Access

You are not currently logged in.

Access your personal account or get JSTOR access through your library or other institution:

login

Log in to your personal account or through your institution.

Skin Irritation and Dryness Associated With Two Hand‐Hygiene Regimens: Soap‐and‐Water Hand Washing Versus Hand Antisepsis With an Alcoholic Hand Gel

John M. Boyce , MD, Susan Kelliher , RN and Nancy Vallande , MS
Infection Control and Hospital Epidemiology
Vol. 21, No. 7 (July 2000), pp. 442-448
DOI: 10.1086/501785
Stable URL: http://www.jstor.org/stable/10.1086/501785
Page Count: 7
  • Subscribe ($19.50)
  • Cite this Item
Item Type
Article
References
Skin Irritation and Dryness Associated With Two Hand‐Hygiene Regimens: Soap‐and‐Water Hand Washing Versus Hand Antisepsis With an Alcoholic Hand Gel
Preview not available

Abstract

OBJECTIVE.  To compare the frequency of skin irritation and dryness associated with using an alcoholic–hand‐gel regimen for hand antisepsis versus using soap and water for hand washing. DESIGN.  Prospective randomized trial with crossover design. Irritation and dryness of nurses’ hands were evaluated by self‐assessment and by visual assessment by a study nurse. Epidermal water content of the dorsal surface of nurses’ hands was estimated by measuring electrical capacitance of the skin. SETTING.  Miriam Hospital, a 200‐bed university‐affiliated teaching hospital. PARTICIPANTS.  Thirty‐two nurses working on three hospital wards participated in the trial, which lasted 6 weeks. RESULTS.  Self‐assessment scores of skin irritation and dryness decreased slightly during the 2 weeks when nurses used the alcoholic–hand‐gel regimen (mean baseline score, 2.72; mean final score, 2.0; P=.08) but increased substantially during the 2 weeks when nurses used soap and water (mean baseline score, 2.0; mean final score, 4.8; P<.0001). Visual assessment scores by the study nurse of skin irritation and dryness did not change significantly when the alcoholic–hand‐gel regimen was used (mean baseline and final scores were both 0.55), but scores increased substantially when nurses used soap and water (baseline score, 0.59; mean final score, 1.21; P=.05). Epidermal water content of the dorsal surface of nurses’ hands changed little when the alcoholic–hand‐gel regimen was used (mean.standard deviation baseline electrical capacitance reading, 24.8�6.8; mean final reading, 25.7�7.3), but decreased significantly (skin became dryer) with soap‐and‐water hand washing (mean baseline, 25.9�7.5; mean final reading, 20.5�5.4; P=.0003). CONCLUSIONS.  Hand antisepsis with an alcoholic– hand‐gel regimen was well tolerated and did not result in skin irritation and dryness of nurses’ hands. In contrast, skin irritation and dryness increased significantly when nurses washed their hands with the unmedicated soap product available in the hospital. Newer alcoholic hand gels that are tolerated better than soap may be more acceptable to staff and may lead to improved hand‐hygiene practices.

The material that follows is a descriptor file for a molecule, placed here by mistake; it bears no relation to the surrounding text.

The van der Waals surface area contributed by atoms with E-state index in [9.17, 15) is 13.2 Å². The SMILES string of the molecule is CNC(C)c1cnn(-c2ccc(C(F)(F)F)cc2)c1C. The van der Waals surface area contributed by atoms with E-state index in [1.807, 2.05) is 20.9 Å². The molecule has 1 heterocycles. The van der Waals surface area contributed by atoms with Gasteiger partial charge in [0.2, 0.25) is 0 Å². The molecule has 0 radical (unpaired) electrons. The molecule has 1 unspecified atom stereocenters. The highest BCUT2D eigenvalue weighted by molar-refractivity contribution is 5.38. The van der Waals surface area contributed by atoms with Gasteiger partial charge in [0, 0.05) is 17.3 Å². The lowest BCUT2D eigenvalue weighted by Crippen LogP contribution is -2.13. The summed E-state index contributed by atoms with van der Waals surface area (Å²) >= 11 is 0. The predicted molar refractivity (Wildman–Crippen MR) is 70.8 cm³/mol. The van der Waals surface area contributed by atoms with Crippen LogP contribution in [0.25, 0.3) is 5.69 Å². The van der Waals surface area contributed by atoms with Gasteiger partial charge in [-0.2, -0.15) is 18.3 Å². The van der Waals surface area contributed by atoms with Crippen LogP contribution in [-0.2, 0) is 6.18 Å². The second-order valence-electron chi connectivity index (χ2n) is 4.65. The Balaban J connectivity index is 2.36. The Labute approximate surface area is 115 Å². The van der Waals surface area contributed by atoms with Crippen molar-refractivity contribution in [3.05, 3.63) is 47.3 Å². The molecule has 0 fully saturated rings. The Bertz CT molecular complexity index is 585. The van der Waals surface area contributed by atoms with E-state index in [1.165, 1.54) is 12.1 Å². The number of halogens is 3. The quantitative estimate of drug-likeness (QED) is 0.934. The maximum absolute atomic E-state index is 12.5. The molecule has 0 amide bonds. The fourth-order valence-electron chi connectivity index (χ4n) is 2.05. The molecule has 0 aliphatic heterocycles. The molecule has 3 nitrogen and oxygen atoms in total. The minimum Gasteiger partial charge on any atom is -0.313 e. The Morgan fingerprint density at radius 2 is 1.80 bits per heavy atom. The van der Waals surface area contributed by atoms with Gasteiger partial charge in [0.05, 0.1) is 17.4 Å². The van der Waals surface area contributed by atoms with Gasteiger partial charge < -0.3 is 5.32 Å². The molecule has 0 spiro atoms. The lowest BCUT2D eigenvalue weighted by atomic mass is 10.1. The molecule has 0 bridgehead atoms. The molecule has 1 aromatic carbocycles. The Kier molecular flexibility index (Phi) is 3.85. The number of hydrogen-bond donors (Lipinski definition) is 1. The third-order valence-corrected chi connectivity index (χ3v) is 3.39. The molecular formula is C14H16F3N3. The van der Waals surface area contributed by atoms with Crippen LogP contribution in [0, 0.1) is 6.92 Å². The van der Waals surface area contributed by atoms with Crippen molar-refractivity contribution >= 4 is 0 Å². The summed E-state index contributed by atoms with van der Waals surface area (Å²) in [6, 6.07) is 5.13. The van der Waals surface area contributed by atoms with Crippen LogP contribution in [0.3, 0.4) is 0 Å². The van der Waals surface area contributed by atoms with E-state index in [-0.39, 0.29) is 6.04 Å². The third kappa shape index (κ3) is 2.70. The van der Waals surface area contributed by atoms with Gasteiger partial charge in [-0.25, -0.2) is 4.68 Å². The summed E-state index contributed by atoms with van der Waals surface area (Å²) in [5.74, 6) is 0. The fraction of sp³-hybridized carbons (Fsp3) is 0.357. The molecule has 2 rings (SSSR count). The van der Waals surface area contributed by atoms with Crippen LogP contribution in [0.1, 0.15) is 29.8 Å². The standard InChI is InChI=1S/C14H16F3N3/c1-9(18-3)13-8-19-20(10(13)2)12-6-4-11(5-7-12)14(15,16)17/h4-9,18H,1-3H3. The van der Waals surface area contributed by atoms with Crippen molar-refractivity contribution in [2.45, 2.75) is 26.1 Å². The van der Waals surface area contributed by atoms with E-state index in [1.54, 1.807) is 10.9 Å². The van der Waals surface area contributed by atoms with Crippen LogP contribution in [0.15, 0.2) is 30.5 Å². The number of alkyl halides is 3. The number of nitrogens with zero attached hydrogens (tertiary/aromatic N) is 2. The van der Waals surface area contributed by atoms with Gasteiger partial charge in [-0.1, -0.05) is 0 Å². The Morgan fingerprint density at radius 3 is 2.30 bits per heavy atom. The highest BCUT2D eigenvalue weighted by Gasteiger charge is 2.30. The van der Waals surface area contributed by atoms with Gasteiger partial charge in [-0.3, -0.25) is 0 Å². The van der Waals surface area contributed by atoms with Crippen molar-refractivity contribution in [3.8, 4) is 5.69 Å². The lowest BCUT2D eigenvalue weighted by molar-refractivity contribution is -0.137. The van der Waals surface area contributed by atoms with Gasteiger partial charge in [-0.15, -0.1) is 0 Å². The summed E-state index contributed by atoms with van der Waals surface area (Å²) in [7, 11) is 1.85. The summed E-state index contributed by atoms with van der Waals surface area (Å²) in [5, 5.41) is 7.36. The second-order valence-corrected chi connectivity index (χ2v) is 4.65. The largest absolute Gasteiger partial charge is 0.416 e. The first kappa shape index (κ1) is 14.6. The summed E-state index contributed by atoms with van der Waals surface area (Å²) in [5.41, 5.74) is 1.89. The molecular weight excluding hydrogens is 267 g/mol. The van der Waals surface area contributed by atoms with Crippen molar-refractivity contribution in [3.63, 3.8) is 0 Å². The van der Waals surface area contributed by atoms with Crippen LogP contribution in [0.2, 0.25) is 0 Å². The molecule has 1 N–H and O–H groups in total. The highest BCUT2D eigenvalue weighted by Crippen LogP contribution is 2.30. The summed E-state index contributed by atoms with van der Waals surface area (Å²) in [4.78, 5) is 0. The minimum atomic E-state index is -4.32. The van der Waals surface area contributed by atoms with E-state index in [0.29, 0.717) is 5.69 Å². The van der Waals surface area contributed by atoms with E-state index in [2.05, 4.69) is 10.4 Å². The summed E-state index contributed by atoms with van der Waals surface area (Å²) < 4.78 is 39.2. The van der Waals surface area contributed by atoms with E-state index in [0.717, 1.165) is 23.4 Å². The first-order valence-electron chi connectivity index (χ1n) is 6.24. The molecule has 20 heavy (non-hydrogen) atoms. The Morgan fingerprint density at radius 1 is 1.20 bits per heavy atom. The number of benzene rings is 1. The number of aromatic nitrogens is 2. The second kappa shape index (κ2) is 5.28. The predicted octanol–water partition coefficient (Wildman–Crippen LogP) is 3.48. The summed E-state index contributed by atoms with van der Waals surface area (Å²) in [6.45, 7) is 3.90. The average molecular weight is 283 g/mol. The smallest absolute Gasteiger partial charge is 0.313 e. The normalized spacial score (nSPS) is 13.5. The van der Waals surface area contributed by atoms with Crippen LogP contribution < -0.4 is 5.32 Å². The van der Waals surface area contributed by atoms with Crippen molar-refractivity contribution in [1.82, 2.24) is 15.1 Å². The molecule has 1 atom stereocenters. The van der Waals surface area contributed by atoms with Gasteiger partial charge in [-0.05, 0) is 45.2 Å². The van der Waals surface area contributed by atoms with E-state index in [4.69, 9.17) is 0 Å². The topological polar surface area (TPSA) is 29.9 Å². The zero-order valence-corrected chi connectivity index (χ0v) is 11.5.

Page Thumbnails